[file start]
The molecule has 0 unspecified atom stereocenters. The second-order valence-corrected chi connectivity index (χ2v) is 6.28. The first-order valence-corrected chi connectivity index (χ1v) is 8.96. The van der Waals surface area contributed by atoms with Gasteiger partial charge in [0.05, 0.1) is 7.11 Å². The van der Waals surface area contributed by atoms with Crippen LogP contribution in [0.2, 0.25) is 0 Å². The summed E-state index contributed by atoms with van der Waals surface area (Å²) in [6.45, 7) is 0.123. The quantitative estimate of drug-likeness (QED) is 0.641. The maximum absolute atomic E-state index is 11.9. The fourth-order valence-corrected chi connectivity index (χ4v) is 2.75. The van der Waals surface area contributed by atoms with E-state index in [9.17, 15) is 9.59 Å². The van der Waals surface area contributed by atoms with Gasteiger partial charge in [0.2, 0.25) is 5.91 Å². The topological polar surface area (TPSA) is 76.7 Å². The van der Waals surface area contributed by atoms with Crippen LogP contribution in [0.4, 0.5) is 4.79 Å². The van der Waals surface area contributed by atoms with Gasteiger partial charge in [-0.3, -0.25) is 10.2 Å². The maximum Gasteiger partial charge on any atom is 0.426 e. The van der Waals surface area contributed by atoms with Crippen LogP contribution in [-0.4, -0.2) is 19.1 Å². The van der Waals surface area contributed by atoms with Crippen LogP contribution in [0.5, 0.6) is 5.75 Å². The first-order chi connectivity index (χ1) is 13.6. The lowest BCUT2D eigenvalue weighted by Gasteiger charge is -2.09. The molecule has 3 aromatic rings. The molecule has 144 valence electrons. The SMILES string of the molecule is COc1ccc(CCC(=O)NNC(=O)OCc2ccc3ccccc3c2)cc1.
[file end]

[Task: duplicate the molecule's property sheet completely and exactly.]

The molecule has 0 unspecified atom stereocenters. The second-order valence-corrected chi connectivity index (χ2v) is 6.28. The first-order valence-corrected chi connectivity index (χ1v) is 8.96. The van der Waals surface area contributed by atoms with Gasteiger partial charge in [0.05, 0.1) is 7.11 Å². The van der Waals surface area contributed by atoms with Crippen LogP contribution in [0.2, 0.25) is 0 Å². The summed E-state index contributed by atoms with van der Waals surface area (Å²) in [6.45, 7) is 0.123. The quantitative estimate of drug-likeness (QED) is 0.641. The maximum absolute atomic E-state index is 11.9. The fourth-order valence-corrected chi connectivity index (χ4v) is 2.75. The van der Waals surface area contributed by atoms with E-state index in [9.17, 15) is 9.59 Å². The van der Waals surface area contributed by atoms with Gasteiger partial charge in [0.2, 0.25) is 5.91 Å². The topological polar surface area (TPSA) is 76.7 Å². The van der Waals surface area contributed by atoms with Crippen LogP contribution in [0.4, 0.5) is 4.79 Å². The van der Waals surface area contributed by atoms with Gasteiger partial charge in [-0.3, -0.25) is 10.2 Å². The maximum Gasteiger partial charge on any atom is 0.426 e. The van der Waals surface area contributed by atoms with Crippen LogP contribution in [-0.4, -0.2) is 19.1 Å². The van der Waals surface area contributed by atoms with Crippen LogP contribution in [0.5, 0.6) is 5.75 Å². The first-order chi connectivity index (χ1) is 13.6. The lowest BCUT2D eigenvalue weighted by Gasteiger charge is -2.09. The molecule has 3 aromatic rings. The molecule has 144 valence electrons. The SMILES string of the molecule is COc1ccc(CCC(=O)NNC(=O)OCc2ccc3ccccc3c2)cc1.